Jay Miller is a man of many accomplishments. He’s been an author, clinician, and, perhaps most famously, a soccer coach with multiple local and national titles under his belt. He is also a resident here in Big Canoe who spent some time to talk a bit about his remarkable life on and around the soccer field.

Q: How did you end up in Big Canoe?

A: My idea of retirement was to roll out of bed and onto a golf course or onto a boat near the ocean. My wife Lauren’s input was that she wanted to live within a two-hour drive of her identical twin, Karen in Cumming, Ga. So, on to the internet, I go, and Big Canoe pops up. I’ve never heard of it. We scheduled a visit with a realtor. The covered bridge, Lake Sconti, the tee box of Cherokee #2. We were an easy sell.

Q: What was your first exposure to soccer, a sport that hasn’t always gotten the kind of attention as other sports in the U.S.?

A: I grew up in the small town of Dover, Pa., population of 900. The sports for boys offered at Dover Area High School were soccer, basketball, wrestling, baseball, track and field, golf, and volleyball. No football! I remember at age 11 riding my bike to the high school to watch my older brother John play soccer. There was no stadium. The field was lined in a grassy area right next to the school. No bleachers. The town’s people surrounded the entire field. In some areas, they stood three deep to watch the game. I would carefully navigate my bike right up to the sideline where I would take in all the action. Post-game, I would ride home to the back yard of our row home and recreate the game.

Q: Why was football not offered at your high school?

A: According to my older sister JoAnn, it was too expensive. Eventually, a football program was started there in the late 70’s.

Q: What appealed to you about the sport?

Well, it has been described as the beautiful game. I think that refers to the fact that most anyone can play. All you need is a ball, two or more players and two goals. The game is free-flowing, no time-outs. Within the game, each player can display their personality, unique skills, and tactical solutions.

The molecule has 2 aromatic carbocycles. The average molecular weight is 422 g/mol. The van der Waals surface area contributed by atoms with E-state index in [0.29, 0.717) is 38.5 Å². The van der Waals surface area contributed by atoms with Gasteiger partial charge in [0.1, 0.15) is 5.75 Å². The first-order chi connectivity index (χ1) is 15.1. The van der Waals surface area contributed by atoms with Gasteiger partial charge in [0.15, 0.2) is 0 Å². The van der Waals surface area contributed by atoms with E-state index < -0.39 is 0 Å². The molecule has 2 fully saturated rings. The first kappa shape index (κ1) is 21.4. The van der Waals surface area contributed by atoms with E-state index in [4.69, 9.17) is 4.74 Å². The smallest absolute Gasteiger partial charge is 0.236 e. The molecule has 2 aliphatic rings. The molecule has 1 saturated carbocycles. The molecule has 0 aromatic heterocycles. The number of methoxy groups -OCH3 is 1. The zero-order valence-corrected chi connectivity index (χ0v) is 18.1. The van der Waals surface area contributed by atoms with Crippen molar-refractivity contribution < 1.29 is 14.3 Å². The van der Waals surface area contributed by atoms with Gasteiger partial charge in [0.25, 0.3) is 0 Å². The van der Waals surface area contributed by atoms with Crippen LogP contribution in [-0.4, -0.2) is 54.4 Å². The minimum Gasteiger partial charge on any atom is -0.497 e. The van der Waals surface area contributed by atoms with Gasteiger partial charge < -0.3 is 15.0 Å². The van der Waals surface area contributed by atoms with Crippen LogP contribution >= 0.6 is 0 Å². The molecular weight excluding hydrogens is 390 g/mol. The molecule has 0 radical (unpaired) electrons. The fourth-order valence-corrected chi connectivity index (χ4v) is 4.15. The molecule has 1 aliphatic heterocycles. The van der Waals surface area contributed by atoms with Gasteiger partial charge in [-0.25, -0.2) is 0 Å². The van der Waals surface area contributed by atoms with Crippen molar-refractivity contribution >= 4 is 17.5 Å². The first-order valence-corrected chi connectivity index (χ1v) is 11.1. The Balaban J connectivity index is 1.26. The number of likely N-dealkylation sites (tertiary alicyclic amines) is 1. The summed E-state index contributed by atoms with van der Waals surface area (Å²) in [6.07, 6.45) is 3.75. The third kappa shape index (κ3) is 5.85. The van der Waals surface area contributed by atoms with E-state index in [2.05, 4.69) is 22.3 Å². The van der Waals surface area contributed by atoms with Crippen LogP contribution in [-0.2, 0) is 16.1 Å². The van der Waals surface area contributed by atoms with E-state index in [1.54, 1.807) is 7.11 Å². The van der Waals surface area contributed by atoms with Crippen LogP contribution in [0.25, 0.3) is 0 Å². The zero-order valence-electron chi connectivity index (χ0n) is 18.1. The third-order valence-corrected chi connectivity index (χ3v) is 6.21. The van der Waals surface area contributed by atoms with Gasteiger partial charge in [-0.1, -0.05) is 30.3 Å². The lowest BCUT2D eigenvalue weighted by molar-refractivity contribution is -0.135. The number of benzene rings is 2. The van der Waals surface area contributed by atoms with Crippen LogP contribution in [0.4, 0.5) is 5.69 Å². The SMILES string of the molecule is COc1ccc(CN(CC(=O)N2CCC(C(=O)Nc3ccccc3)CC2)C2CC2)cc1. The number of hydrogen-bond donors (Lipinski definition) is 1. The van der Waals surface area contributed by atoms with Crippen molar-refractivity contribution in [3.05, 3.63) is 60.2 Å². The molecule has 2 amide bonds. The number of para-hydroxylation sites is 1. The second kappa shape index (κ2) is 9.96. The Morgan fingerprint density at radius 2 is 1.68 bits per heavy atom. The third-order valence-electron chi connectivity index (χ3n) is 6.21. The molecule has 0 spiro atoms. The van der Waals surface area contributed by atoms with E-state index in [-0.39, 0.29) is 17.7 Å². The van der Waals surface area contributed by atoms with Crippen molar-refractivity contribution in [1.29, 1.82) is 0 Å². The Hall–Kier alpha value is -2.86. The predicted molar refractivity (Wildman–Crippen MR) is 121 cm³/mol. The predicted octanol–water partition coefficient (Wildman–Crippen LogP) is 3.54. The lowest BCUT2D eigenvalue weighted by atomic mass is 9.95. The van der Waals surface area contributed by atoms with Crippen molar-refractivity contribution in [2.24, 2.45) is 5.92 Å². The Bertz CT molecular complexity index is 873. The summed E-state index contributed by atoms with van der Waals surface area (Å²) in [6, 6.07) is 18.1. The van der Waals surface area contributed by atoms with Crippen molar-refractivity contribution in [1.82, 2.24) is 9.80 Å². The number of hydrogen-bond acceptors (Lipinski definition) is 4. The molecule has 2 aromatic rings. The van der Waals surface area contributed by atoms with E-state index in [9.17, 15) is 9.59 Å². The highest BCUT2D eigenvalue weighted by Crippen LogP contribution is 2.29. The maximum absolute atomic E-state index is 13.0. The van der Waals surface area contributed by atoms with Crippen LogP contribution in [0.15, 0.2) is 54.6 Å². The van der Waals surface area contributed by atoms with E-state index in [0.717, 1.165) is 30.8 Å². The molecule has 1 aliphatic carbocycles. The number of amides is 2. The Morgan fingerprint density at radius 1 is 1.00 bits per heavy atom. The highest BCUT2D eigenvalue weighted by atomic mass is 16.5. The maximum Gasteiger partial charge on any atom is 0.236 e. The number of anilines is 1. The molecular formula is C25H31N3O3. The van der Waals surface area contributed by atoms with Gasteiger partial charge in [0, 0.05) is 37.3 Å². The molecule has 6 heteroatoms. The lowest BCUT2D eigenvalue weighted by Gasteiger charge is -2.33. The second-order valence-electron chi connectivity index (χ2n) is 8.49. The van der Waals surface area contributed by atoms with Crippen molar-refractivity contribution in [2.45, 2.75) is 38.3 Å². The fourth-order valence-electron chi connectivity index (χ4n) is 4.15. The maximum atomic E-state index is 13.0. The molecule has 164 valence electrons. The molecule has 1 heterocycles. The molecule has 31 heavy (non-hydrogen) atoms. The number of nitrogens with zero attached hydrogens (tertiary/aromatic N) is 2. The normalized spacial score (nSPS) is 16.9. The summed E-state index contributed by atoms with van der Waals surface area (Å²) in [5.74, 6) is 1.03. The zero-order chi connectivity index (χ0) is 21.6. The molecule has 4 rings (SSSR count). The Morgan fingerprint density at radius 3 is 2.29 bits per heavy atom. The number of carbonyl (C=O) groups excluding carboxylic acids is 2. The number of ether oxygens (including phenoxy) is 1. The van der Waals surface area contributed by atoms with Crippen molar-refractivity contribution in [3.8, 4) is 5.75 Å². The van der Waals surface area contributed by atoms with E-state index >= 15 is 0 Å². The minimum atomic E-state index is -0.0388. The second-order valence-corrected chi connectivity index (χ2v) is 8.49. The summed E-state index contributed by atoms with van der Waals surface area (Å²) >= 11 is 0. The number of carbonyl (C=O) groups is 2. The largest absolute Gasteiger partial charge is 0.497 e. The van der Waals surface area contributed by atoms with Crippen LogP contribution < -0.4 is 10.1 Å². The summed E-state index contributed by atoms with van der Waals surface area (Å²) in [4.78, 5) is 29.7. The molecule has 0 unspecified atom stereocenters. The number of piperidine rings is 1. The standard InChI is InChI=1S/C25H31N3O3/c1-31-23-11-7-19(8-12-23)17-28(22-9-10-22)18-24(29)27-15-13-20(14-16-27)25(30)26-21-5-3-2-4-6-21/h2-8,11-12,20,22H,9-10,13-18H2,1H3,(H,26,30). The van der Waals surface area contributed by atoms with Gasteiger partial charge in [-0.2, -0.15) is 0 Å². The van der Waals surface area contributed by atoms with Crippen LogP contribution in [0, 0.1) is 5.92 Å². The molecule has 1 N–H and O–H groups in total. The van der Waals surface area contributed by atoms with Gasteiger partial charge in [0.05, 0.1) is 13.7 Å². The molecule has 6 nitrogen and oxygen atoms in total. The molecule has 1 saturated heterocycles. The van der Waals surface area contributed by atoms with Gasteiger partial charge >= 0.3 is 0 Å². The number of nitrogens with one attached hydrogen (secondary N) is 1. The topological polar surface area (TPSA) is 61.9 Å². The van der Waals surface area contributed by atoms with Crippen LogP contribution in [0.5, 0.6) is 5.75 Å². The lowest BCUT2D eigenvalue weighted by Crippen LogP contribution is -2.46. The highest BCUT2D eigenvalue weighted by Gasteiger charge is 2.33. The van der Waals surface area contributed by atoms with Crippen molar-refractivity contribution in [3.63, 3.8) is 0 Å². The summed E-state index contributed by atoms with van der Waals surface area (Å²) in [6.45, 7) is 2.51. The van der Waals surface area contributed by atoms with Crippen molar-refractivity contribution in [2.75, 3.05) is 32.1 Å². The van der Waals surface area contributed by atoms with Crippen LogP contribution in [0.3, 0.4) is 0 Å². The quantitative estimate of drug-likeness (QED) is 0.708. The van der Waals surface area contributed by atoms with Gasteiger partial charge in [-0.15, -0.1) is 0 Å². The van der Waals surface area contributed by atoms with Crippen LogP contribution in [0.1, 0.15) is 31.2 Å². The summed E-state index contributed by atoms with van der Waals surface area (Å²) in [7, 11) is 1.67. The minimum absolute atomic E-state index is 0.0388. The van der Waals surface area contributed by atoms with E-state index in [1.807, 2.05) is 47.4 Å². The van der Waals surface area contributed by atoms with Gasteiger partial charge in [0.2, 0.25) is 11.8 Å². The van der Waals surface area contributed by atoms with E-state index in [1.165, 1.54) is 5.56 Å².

A: My interest peaked when I watched the 1966 World Cup final of England vs. Germany. Soccer a.k.a. football is globalization personified. 250 million people in 220 countries play soccer. At age 12, I remember lying on my back in my yard resting and looking to the sky. I saw a plane high above Dover, PA. I thought, there are people on that plane. Where are they going? I want to be on a plane going somewhere. Be careful what you wish for. My soccer travels have taken me to 41 countries. I competed in 29 countries representing the United States as a national coach 57 times. Some additional experiences Included dinner on the Nile with the Mayor of Cairo, being tear gassed in South Korea, and being followed by the KGB in St. Petersburg, Russia. A nice merlot at the Bear Pub would convince me to share more.

Q: What are the challenges of being a soccer guy in the SEC football universe?

A: Ha! Having to explain why soccer is the most popular sport ever. Don’t get me wrong. I enjoy watching most sports, especially SEC football.

Q: Did you grow up with a favorite player – or do you have a favorite playing today?

A: My favorite player when I was playing was the Brazilian star Pelé. He is and will always be in the conversation as the best player ever. I had two occasions to meet him.

Q: Outside of the world of soccer, how would you describe yourself?

A social butterfly. Sometimes a social moth caught in a lamp shade. My career has always been to engage, interact and organize groups of people.

Q: How did you discover that coaching was the career for you?